Museums, Power, Protest

Hey everyone! It was so nice to be back in class with you this week for our final session before the review and group projects. Thank you for bringing so much nuance and thoughtfulness to our discussions about museums and art institutions today. Here are some of those big, lingering questions without clear answers. I hope we can keep pondering!

Who should get to control where art goes and how it is contextualized?

How important is the experience of the museum as education about other cultures, and when is it more important to respect the cultural significance or intended use of something instead?

Should artworks that were taken or looted originally be returned or remain in place? What kind of process might fairly address this?

How should museums be funded and supported? Are there politics or money sources that should not be connected to them?

Some Relevant Exhibits!

There are some great exhibits up that might be of interest to you and that reference works and artists we’ve talked about in class. If you check them out, let us know what you think!

Kay WalkingStick + Hudson River School at New York Historical Society

Judy Chicago at The New Museum

Dreaming of Home at the Leslie Lohman Gallery
(includes work by Catherine Opie!)

Our Exquisite Corpses!

Loved seeing the bizarre and amazing collaborative drawings you made today while playing “Exquisite Corpse” — the Surrealists would be proud of your strange, fun creations!

Odalisque Spotted in the Lehman Art Gallery

Super relevant to our last class discussion about Orientalism and how women were pictured by artists like Ingres and others: the on-campus art gallery (upstairs in the same building we meet for class!) has a show running right now addressing the female gaze. And it includes the Odalisque as well as the Slave Market painting we saw. This show puts these works and other in a critical context — I recommend checking it out!

Met Visit!

Thanks to those who came out to the Met Museum on Saturday — it was so fun to explore several exhibitions with you. We saw a show about American art and the labor movement, work by the Impressionists, and the Hudson River School paintings (including the Thomas Cole painting we analyzed on our first class session!), among other things along the way! Can’t wait to see what you all reflect on from your museum visits when we talk about museums and institutions.

Art and Memory/Memorials

We ended last class (a heavy one where we looked at depictions and documentation of war and conflict) examining the controversy over Maya Lin’s Vietnam Veterans Memorial in Washington D.C. I want to leave our final question here as a prompt for continuing that reflection — How does art shape the collective or national memory of conflict? Who do you think should decide how war and remembered and through what kind of process?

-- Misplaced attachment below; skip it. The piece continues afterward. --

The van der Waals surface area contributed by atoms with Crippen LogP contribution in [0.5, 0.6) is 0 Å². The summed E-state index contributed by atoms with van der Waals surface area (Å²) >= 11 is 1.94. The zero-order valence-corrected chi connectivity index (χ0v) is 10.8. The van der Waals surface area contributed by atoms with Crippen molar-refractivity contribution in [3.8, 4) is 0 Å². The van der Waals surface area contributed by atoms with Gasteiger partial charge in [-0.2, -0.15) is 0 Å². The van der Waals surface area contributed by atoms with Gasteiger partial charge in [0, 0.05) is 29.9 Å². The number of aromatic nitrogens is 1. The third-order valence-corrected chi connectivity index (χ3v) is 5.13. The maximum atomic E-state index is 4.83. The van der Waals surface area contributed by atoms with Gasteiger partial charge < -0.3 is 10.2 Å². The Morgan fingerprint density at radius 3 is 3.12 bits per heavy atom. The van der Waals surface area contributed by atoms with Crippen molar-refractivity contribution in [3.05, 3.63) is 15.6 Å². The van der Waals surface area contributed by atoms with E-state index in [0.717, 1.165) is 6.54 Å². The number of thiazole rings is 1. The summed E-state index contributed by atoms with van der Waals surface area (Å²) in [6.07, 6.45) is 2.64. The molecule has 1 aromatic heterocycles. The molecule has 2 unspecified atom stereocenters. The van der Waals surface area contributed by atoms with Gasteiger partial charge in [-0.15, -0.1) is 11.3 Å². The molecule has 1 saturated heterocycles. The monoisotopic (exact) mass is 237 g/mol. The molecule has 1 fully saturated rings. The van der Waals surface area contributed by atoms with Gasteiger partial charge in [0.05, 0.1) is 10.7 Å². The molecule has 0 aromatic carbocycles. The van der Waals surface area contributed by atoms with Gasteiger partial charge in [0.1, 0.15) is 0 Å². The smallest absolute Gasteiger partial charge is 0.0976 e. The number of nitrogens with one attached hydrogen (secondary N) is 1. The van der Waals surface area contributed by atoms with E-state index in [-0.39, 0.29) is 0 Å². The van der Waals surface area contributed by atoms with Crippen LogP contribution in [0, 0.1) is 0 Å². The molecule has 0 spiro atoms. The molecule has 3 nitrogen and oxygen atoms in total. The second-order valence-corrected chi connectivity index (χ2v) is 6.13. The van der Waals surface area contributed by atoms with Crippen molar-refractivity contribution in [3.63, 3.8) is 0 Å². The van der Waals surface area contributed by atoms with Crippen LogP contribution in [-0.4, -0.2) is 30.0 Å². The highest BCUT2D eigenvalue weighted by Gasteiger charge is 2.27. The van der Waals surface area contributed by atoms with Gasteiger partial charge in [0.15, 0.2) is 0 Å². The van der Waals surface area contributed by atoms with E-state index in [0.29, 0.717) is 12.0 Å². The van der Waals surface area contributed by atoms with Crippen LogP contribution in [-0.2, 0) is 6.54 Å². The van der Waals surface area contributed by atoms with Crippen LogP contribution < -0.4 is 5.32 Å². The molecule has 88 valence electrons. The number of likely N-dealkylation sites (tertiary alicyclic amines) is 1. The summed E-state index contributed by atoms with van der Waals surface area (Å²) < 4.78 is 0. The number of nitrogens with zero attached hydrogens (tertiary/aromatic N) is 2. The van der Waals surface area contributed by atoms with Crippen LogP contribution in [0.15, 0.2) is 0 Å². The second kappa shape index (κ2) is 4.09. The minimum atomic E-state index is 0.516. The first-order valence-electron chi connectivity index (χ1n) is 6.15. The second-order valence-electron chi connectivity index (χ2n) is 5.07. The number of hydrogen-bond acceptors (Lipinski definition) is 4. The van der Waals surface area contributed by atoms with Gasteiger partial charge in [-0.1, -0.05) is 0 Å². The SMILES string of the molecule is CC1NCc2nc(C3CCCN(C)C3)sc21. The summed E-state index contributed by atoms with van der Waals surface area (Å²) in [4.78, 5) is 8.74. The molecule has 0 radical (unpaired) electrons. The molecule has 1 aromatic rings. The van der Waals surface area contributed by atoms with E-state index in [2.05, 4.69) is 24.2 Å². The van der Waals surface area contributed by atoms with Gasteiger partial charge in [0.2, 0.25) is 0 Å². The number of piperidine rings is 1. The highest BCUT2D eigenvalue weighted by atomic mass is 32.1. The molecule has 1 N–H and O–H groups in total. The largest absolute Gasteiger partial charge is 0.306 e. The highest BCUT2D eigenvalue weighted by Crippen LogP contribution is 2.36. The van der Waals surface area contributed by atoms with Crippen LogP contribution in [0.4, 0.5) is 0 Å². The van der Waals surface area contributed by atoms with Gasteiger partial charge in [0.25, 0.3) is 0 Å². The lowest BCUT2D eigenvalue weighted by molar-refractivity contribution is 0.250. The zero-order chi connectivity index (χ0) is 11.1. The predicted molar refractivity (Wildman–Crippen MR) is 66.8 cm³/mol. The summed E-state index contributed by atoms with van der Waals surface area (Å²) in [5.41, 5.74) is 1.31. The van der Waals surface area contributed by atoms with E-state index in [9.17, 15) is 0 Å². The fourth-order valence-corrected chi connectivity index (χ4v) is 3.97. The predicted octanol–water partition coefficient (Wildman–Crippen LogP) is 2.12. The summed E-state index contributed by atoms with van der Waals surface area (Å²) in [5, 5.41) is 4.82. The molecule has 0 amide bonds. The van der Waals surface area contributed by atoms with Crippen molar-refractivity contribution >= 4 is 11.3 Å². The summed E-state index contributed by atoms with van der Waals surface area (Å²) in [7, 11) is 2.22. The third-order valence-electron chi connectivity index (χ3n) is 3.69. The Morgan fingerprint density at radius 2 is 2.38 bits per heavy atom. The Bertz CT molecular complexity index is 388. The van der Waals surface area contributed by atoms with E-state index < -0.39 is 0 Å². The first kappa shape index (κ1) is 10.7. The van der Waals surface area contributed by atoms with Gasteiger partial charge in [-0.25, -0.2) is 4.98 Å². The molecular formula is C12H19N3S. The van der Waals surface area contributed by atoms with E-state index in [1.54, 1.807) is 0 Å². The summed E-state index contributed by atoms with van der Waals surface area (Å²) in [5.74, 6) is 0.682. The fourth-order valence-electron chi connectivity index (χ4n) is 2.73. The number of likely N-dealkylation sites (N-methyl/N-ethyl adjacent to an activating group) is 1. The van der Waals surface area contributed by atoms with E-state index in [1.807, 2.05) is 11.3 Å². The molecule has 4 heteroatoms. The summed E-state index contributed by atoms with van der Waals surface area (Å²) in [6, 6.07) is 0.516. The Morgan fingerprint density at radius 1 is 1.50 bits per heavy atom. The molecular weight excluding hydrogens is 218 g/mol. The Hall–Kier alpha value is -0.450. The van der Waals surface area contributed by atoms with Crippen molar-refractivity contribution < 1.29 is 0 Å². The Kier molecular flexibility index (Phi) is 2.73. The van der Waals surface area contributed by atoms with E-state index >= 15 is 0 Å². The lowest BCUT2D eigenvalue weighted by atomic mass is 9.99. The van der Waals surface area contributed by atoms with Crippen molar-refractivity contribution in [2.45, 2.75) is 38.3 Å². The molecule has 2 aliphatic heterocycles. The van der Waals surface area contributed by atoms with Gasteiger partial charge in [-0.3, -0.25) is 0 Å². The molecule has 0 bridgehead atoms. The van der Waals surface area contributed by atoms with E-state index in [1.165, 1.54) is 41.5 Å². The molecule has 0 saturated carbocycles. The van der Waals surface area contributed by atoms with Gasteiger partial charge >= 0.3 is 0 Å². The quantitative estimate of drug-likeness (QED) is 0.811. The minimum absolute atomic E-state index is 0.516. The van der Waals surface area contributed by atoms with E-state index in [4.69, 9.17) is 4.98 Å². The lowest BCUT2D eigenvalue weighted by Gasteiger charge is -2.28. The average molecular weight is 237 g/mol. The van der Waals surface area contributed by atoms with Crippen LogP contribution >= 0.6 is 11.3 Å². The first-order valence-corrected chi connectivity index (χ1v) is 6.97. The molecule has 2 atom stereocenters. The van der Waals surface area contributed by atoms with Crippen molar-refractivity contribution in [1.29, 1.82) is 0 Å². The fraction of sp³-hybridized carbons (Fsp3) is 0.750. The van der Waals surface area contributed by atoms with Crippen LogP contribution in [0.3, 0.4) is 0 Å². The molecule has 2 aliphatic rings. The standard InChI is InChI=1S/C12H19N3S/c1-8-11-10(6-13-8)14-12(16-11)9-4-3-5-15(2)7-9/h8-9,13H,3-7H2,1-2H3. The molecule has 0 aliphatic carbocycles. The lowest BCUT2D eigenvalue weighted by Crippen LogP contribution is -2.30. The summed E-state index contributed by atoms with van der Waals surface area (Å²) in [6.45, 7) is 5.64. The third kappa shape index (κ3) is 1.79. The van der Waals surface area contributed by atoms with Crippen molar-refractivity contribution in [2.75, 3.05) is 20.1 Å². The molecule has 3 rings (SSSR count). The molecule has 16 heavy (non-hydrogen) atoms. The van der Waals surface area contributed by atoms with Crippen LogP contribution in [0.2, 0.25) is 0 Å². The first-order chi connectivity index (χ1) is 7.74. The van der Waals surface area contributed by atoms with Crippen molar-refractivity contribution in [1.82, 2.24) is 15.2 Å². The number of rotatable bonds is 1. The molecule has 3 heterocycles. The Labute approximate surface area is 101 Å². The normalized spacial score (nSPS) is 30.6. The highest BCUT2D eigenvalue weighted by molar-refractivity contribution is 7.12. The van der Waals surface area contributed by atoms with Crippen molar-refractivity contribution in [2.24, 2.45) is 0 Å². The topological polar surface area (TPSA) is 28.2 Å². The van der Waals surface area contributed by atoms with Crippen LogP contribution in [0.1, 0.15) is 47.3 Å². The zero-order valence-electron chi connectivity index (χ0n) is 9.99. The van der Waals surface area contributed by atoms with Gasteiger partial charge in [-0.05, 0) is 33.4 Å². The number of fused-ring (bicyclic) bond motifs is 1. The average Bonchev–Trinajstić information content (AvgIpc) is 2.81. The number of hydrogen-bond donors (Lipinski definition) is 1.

These don’t have easy answers, but art plays an important role in shaping these narratives.

Photo by Ron Gilbert via Flickr, Creative Commons License

Spiritual Experiences of Art and Color

In light of our conversations about Symbolism, Spiritualism, and the ways in which artists used their work to give viewers a transcendent, emotional, or mystical experience, I encourage you to go to see a Mark Rothko in person and see what you get from it! Alliya’s suggestion of bringing a notebook and sitting for a while with the painting is a great one. There are Rothko color field paintings on display at the Met and a couple of them at the MoMA too. If you go, tell us what you felt or discovered (or if you didn’t at all think it made you feel anything!)

Jacob Lawrence and James Van Der Zee

We covered a lot during our session around Urban Space! If you want to see the all 60 panels of Jacob Lawrence’s Migration Series online, there’s a nice presentation of it on the Phillips Collection website. And if you’d like to see more of James Van Der Zee’s images from the Harlem Renaissance, this page from a previous exhibition has quite a few, and so does this one. The whole collection is now going to be co-managed by the Met Museum and Studio Museum in Harlem — about 20,000 prints and 30,000 negatives!

Nature, and the Trickiness of Defining Land Art!

It was great to see your takes and diagrams in respond to Rosalind Krauss’s dilemma: defining landscape, architecture, sculpture and Land Art (which also overlap!) I’ve attached photos below to document what you all came up with. Safe to say it can be hard to differentiate these four once we really start to think about them philosophically! If you are interested in seeing a contemporary Land Artist in action, I highly recommend watching either of the documentaries about Andy Goldsworthy mentioned in class: Rivers and Tides (2001) and Leaning Into the Wind (2018).

First Class: Beyonce and Jay-Z at the Louvre

Thanks for a great first class everyone! If you want to rewatch the Beyonce and Jay-Z music video in the Louvre Museum (and look for more art moments) it’s linked below. And there’s a great podcast episode about it (Still Processing with Wesley Morris and Jenna Wortham) if you’re interested!

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